ICG seeks to respect human rights in alignment with the provisions of both the Universal Declaration of Human Rights (the UDHR) and the International Labour Organization Declaration on Fundamental Principles and Rights at Work (the ILO Declaration), including the right to collective bargaining and freedom of association of all staff.


4. Due diligence, risk assessment and risk mitigation

ICG recognises that there are different ways in which a company can be exposed or linked to modern slavery risks. During the year, ICG completed its annual review of (i) its structure, business and supply chains to identify the main risks to slavery and human trafficking in its business and supply chains, (ii) the measures already in place to address such risks, and (iii) any additional measures that may be warranted in light of such risks.


(a) ICG staff
ICG had over 580 employees across 15 countries as at 31 March 2023. ICG continually reviews and monitors its employment practices to ensure it promotes its culture of managing long term relationships and maintaining a world class team, which demonstrate integrity, diversity, inclusion and collaboration. Regular dialogue between the ICG Legal, Sustainability & ESG, Human Resources and Operations teams, together with ICG’s recruitment policy and processes and employee handbook, ensure that we are taking steps to prevent slavery or human trafficking with respect to the recruitment or ongoing employment of ICG permanent staff, temporary staff or contractors. Furthermore, no instances of slavery or human trafficking have ever been identified in respect of ICG staff.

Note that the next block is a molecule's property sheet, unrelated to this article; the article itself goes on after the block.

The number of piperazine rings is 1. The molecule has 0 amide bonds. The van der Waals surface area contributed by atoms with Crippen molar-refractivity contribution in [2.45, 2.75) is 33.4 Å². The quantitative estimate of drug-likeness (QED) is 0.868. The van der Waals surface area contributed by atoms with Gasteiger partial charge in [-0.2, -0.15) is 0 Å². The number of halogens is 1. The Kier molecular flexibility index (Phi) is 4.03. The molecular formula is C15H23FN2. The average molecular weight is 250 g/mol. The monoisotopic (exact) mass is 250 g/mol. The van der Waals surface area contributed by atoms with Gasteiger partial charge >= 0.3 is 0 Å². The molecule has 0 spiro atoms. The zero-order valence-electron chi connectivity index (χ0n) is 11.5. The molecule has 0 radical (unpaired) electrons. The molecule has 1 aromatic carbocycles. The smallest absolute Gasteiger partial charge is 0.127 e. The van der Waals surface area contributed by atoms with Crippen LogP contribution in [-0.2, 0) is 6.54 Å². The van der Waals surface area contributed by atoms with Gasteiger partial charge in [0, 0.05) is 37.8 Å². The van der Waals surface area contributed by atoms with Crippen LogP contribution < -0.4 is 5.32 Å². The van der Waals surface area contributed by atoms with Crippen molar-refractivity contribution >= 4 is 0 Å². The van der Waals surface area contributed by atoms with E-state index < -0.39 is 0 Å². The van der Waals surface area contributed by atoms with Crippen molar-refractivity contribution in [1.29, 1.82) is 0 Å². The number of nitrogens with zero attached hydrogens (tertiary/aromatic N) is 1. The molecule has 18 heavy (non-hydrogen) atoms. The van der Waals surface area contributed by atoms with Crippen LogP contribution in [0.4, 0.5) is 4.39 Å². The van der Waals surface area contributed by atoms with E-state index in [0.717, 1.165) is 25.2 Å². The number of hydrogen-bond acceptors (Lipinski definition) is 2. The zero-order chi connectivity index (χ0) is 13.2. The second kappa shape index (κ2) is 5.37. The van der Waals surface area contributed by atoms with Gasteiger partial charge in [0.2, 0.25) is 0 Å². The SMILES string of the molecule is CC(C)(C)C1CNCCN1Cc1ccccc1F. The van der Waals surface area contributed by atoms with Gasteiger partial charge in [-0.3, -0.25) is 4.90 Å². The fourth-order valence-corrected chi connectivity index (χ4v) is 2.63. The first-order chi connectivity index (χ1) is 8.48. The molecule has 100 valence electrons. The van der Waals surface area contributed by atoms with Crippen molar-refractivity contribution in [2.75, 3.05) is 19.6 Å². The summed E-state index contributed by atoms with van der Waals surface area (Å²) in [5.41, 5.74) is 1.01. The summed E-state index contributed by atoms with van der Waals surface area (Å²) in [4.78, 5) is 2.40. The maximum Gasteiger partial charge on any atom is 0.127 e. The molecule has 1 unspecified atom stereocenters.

(b) Investment portfolios

As at 31 March 2023, ICG’s investment portfolios comprised more than 1,500 companies and real estate assets, principally based in developed countries.

ICG’s worldwide investment teams are required to comply with ICG’s Responsible Investment Policy, which includes ICG’s ESG priorities and reflects material ESG topics, including slavery and human rights, that may be considered during the ESG due diligence and engagement and monitoring processes. This is practically implemented into our pre-investment process across all direct investments through our ESG screening checklist, which includes specific review of human rights violations and adherence to labour standards. In FY23, ICG further enhanced the ESG Screening checklist to more explicitly assess the exposure of potential direct investments to sectors and economic activities that are typically prone to or linked to instances of modern slavery, human trafficking or human rights violations more broadly. In addition, the investment teams run potential investments on a web-based screening tool, RepRisk, to confirm any known instances of human rights related fines, accidents, litigation proceedings, or potential violations. The investment teams also have an ongoing obligation to monitor material ESG considerations throughout the life of an investment.


Moreover, where ICG has significant influence over a portfolio company or an asset, or with the existing private equity sponsor of a portfolio company or an asset, investment teams are required to engage with management to ensure such investments deliver high standards of corporate responsibility and sustainability practices, including in relation to preventing instances of modern slavery. Where appropriate, ICG also exercises influence at the board level of a portfolio company and engages with the management team on risk and governance matters. Moreover, an annual ESG survey is circulated to understand and track how portfolio companies are managing ESG issues. This annual ESG survey includes questions relating to slavery and human trafficking.


(c) Suppliers
As an asset management company, ICG has a relatively straightforward supply chain model which is built around its core financial practice, maintaining its global offices and supporting its technological infrastructure. The vast majority of our spend (over 95%) in the year ended 31 March 2023 was with suppliers based in the United, Kingdom and the United States.